Canada-based Aurora Cannabis (NASDAQ:ACB) has long been a favorite of investors, having made many of them millionaires in the past after it began selling medical cannabis in the first quarter of 2016 (Canada legalized medical cannabis in 2001). In just the two years between 2016 and 2018, Aurora’s share price shot up by 2,400%. However, Aurora didn’t focus on its expenses while ramping up its operations, and this led to great financial distress and took a toll on its stock price.
The year 2020 was a dreadful one for the company, which repeatedly failed to live up to its promise of achieving positive earnings before interest, tax, depreciation, and amortization (EBITDA). And results from the third quarter, which ended March 31, show that management still isn’t doing enough to get back to safety. Here are two ways Aurora is still shooting itself in the foot.
Ineffective growth strategies
While U.S. cannabis companies are generating triple-digit revenue growth even with a limited legal market (cannabis is federally illegal in the U.S.), Aurora Cannabis’s revenue picture doesn’t look good. Massachusetts-based Curaleaf Holdings’ (OTC:CURLF) revenue grew 170% year over year to $260 million in its first quarter ended March 31. Meanwhile, Aurora recorded a revenue decline in its fiscal Q3 2021, which also ended March 31. Its total net revenue fell 25% year over year to 55 million Canadian dollars. On the recreational front, cannabis sales fell 53% to CA$18 million from the year-ago period.
The worst part is that Aurora is failing to generate enough revenue from its medical cannabis sales even in Canada, where it should have established a stronger market by now. It had an early mover advantage in Canada and started generating sales from medical cannabis in January 2016. But Aurora’s domestic medical cannabis sales actually fell 17% year over year to CA$36 million in the recent quarter.
For the same period, peer Canopy Growth (NASDAQ:CGC) recorded a 37% jump in total net revenue to CA$546 million from the year-ago period and saw CA$55 million in revenue just from medical cannabis in Canada. That company also saw a drastic 32% jump year over year to CA$229 million from recreational cannabis, with much of the credit going to its new, innovative high-margin cannabis derivatives products.
Not taking advantage of the new derivatives market
Canada legalized cannabis derivatives, which include vapes, edibles, beverages, concentrates, and more, in October 2019 as part of “cannabis 2.0” legalization.
But Aurora has failed to show much involvement in these products, which are a highlight of the marijuana industry right now. One research report from Deloitte shows that the cannabis derivatives market could be worth CA$2 billion annually. Aurora launched a few of these derivatives — cannabis-infused edibles and some vape products — in December 2019, but since then there has been no development.
It’s not hard to see why. These innovative products are costly to manufacture, and Aurora has been struggling to keep its costs down. It was easier for Canopy Growth, as that company’s U.S. beverage giant partner Constellation Brands (NYSE:STZ) does most of its heavy financial lifting.
This is another mistake Aurora made: not having a deep-pocketed partner like Constellation, one that could have allowed the company to persist through any crisis while focusing on growth. This disadvantage will also make it hard for Aurora to expand into the growing U.S. cannabis market.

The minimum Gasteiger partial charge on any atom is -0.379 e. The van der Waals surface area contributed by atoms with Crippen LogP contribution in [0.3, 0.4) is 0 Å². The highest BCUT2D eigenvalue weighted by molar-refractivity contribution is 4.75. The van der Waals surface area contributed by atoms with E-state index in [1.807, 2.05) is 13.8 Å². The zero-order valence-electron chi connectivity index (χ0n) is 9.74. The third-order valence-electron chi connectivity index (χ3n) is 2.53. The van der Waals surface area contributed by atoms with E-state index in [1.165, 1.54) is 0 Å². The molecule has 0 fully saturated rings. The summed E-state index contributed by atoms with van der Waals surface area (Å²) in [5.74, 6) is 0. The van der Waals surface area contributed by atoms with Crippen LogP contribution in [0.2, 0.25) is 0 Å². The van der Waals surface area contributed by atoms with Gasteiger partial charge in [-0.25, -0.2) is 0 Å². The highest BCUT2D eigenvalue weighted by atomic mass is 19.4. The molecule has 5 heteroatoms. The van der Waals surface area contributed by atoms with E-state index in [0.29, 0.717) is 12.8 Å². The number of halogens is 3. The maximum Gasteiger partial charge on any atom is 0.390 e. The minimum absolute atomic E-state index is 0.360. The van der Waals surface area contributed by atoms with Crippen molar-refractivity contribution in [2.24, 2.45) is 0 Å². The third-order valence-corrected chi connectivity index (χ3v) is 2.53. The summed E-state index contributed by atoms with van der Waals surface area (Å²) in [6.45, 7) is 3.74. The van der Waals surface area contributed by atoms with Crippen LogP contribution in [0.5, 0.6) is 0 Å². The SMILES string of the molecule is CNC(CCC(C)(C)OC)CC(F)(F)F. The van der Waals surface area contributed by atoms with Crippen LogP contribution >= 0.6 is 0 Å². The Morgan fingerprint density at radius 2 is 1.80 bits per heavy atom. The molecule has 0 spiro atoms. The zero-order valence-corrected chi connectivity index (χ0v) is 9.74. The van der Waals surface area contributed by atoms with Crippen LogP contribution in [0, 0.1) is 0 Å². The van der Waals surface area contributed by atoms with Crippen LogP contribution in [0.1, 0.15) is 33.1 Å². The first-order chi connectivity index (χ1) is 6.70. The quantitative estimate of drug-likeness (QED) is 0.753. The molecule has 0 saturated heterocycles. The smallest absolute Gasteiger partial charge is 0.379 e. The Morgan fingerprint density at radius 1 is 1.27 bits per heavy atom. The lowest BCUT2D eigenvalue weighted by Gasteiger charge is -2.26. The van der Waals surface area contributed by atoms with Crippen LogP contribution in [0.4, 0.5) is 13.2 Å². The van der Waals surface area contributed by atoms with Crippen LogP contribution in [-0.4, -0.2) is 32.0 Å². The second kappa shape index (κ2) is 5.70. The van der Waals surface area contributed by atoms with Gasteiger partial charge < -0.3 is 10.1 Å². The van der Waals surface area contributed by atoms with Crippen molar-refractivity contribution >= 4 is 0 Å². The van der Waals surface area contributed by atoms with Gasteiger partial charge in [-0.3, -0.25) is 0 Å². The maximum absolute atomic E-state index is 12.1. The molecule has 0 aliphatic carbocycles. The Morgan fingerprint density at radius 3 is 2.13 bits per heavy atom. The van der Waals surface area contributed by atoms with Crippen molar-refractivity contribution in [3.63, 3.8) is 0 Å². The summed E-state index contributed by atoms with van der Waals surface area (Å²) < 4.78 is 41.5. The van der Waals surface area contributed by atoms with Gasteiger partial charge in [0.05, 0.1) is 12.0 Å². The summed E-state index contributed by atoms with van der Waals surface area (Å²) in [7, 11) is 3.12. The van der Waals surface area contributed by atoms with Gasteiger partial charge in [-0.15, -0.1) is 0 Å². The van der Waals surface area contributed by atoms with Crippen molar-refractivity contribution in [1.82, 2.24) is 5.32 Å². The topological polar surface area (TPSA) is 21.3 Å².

High-margin derivatives could help Aurora push its revenue higher, putting it closer to profitability. Aurora managed to reduce its EBITDA losses to CA$24 million from CA$49 million in Q3 2020, which is an improvement, but that is not a strong indication that the company is recovering.
The profitability target seems far-fetched for Aurora anytime over the next two years, but investors hope the company will at least achieve positive EBITDA this year. In the Q3 earnings call, CFO Glen Ibbott claimed that with “the continued business transformation efficiencies,” Aurora would become EBITDA positive in the next 18 months. I find this a reasonable target, provided Aurora manages to get into the derivatives market to grow its revenue while keeping costs lower.
Under the leadership of CEO Miguel Martin, in June, Aurora instituted what it calls “facility rationalizations,” whereby it shut down unproductive facilities in order to focus on the productive ones. The company has already realized cost savings of CA$300 million from this business transformation plan. It expects another CA$60 million to CA$80 million in savings annually over the next 18 months.
Is there any hope for this pot stock?
Through various dilution strategies, Aurora has managed to maintain its cash position for now. It ended the quarter with CA$525 million in cash and CA$90 million of outstanding term debt. Management stated in the earnings call that they intend to clear off this debt over the coming months through cash they plan to obtain from “nondilutive cash inflows from noncore asset sales and grants.”
Looking at the company’s history of failing to deliver on its promises, it is hard to trust any of these projections. With marijuana sales on the rise and prospects of U.S. federal legalization on the horizon, it wouldn’t be entirely impossible for Aurora to recover — but it could take a while. If you have the stomach to bear the risk, a small stake in the company could be worthwhile. But before investing heavily in this marijuana stock and expecting it to make you richer, I advise waiting for the company to show some solid revenue and profit numbers.
This article represents the opinion of the writer, who may disagree with the “official” recommendation position of a Motley Fool premium advisory service. We’re motley! Questioning an investing thesis — even one of our own — helps us all think critically about investing and make decisions that help us become smarter, happier, and richer.